On period waterproofing

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Elleth
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On period waterproofing

Post by Elleth »

so we know about linseed oil / oilcloth / oilskin.... and how at least in the 18th c. the line between "oilcloth" and "painted cloth" seems a bit fuzzy, given the use of linseed-based paints. :mrgreen:
But that's apparently (strangely) post-our-period.

... and we know about waxed fabric / cerecloth...
... and we know about extra lanolin in a wool cloak..

Are there any other methods for waterproofing linens/hemps/etc appropriate for early middle-ages Europe / Middle-earth that anyone's played with?

I'm thinking about some of the linen scraps I've used to apply wax/neatsfoot oil to leather, and while I don't know if I'd call them pleasant I wonder if "dubbined" fabric was ever used in any amount. Or failing that, some other grease-based finish. It seems squick, but I could imagine *someone* might have worked out a way to make it work.

Has anyone come across a reference - or tried anything in that space? If so, how'd it work out?

The question behind the question: given how much more expensive beeswax candles are over tallow, and how much more precious mead was than beer - I'm wondering if there was a "budget" approach used by lower sorts.

On the other hand, I could imagine if you could afford the cloth in the first place, you could afford the wax to.
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Shadrack
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Re: On period waterproofing

Post by Shadrack »

Interesting! I've been sitting on some fabric I intend to use as a tarp for a while now, so methods of waterproofing have been on my mind as well. The thing that puts me off about the classic oilcloth recipe is the use of mineral spirits as a drying agent. It just feels way too modern to me. That being said it doesn't seem all that practical to carry around a constantly oily tarp as it would make a mess and pick up dirt left and right. I'd imagine that most naturally oiled finishes would have a tough time completely drying on their own though. Perhaps a mixture of beeswax and linseed oil could be worth experimenting with? In all likelihood people within our period were probably a lot more used to being damp/wet than we are and probably relied more on finding natural shelter beneath trees and landscape features rather than carrying it around on their backs. Just a thought though, I'm in no way an expert.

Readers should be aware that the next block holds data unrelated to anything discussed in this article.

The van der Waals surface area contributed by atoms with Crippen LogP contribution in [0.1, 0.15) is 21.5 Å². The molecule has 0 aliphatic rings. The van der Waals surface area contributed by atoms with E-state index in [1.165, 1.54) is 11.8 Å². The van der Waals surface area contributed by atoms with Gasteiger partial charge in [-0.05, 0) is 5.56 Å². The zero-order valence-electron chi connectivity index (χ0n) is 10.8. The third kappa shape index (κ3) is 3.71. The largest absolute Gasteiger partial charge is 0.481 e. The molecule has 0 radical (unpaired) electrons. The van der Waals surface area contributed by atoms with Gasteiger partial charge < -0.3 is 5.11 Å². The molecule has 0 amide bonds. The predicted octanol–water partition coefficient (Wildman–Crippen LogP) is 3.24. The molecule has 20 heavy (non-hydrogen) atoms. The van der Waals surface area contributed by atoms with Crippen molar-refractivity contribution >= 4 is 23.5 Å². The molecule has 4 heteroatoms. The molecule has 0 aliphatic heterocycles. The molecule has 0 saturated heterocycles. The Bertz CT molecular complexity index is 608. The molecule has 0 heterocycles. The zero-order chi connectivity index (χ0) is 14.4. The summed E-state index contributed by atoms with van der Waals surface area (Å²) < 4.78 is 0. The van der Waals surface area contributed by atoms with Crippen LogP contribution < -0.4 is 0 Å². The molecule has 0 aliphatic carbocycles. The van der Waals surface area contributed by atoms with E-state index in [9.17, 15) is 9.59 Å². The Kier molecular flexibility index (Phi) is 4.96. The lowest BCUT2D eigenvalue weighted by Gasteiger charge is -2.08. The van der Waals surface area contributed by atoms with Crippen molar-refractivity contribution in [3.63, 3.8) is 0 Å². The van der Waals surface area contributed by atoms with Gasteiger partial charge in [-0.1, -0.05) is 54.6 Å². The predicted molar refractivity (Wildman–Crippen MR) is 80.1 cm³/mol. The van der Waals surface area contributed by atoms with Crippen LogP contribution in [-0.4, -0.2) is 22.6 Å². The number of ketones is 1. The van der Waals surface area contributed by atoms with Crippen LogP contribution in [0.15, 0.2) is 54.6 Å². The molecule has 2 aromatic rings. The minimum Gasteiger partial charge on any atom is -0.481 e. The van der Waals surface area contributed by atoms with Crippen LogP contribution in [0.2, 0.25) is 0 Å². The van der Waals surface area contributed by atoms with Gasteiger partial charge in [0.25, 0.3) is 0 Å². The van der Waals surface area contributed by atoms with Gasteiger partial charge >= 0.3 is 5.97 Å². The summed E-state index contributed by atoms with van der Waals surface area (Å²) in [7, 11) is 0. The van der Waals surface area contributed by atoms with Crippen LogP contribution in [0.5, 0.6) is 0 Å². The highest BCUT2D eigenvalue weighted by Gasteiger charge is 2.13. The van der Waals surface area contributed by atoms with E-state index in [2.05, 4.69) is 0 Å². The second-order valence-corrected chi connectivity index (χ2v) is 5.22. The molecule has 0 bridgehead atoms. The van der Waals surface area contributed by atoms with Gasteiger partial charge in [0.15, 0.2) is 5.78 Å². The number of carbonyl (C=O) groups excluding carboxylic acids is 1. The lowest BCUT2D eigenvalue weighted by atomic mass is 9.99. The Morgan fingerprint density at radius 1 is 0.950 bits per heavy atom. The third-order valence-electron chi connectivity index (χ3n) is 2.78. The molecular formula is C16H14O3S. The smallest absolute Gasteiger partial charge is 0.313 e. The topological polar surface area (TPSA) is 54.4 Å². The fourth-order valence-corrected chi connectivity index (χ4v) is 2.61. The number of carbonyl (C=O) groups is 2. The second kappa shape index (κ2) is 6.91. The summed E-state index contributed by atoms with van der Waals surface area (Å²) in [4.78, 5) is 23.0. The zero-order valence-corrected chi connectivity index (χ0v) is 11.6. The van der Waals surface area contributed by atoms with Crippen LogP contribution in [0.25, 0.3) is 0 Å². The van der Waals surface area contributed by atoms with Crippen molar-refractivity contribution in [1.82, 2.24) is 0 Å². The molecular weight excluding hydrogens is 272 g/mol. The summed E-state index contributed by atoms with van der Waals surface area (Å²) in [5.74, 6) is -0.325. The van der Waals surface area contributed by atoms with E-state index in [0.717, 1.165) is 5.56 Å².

That being said I am tempted to do some experiments with a couple of swatches and mixtures now. If I end up following through I'll be sure to post the results here.
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Iodo
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Re: On period waterproofing

Post by Iodo »

Elleth wrote: Sun Apr 11, 2021 10:08 pm I'm thinking about some of the linen scraps I've used to apply wax/neatsfoot oil to leather, and while I don't know if I'd call them pleasant I wonder if "dubbined" fabric was ever used in any amount. Or failing that, some other grease-based finish. It seems squick, but I could imagine *someone* might have worked out a way to make it work.
Well, you're right about it not being pleasant, Vikings used a combination of fish oil and horse fat to waterproof sailcloth, I can't imagine what that would have smelled like, I can't remember my source but I read that it was common for sea fearing folk to make ponchos from old sails to keep the rain off